Personnel working with biological materials at the University of Manitoba will need to complete generic biosafety training (GBS). This online training covers how the biosafety program is implemented at UM and is designed to meet the regulatory requirements.
Site-specific training to go through the biological hazards specific to your research is also required. Site-specific training must be completed with your supervisor
Who needs to complete the training?
Any personnel who is new to the university or has out of date training will need to complete the current version of GBS to be compliant.
Biosafety emergency response training is also available as separate training for workers who completed GBS before 2020. The current version of GBS includes Biosafety Emergency Response as module 4.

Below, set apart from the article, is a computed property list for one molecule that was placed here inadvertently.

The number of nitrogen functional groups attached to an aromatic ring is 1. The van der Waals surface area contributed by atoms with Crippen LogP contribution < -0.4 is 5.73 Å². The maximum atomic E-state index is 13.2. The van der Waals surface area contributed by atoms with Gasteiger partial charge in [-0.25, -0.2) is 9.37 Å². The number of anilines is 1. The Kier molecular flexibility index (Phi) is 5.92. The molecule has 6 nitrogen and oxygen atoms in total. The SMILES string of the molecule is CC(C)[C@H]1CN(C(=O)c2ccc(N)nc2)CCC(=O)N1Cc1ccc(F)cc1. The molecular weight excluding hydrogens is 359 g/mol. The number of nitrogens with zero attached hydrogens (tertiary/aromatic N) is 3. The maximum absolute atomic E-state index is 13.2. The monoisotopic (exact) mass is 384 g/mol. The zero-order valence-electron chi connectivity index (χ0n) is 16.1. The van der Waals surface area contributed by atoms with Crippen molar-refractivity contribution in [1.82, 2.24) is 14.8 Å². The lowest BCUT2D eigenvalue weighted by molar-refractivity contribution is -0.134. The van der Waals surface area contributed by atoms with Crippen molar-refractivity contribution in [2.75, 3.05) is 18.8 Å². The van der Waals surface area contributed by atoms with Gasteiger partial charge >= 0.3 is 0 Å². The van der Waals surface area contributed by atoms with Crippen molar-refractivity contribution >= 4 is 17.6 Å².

All personnel working with biological materials must be listed on a biosafety permit.
Who is exempt from completing the training?
Personnel who are only working on permits that have been classified as “Clinical” do not need to complete GBS.
How do I complete the training?
Training is provided through UM Learn. You will need to log in with your UMNetID credentials and self-register for the "EHS UManitoba Biosafety Training" course.
How do I provide site-specific training for my area?
Supervisors are required to provide training about the biological hazards being used in the lab. You may use the site-specific training template on SharePoint to draft your training.
How do I see my final grade/obtain my certificate of completion?
To review your final grade:
- In the biosafety course top menu, click Assessments > Grades and User Progress.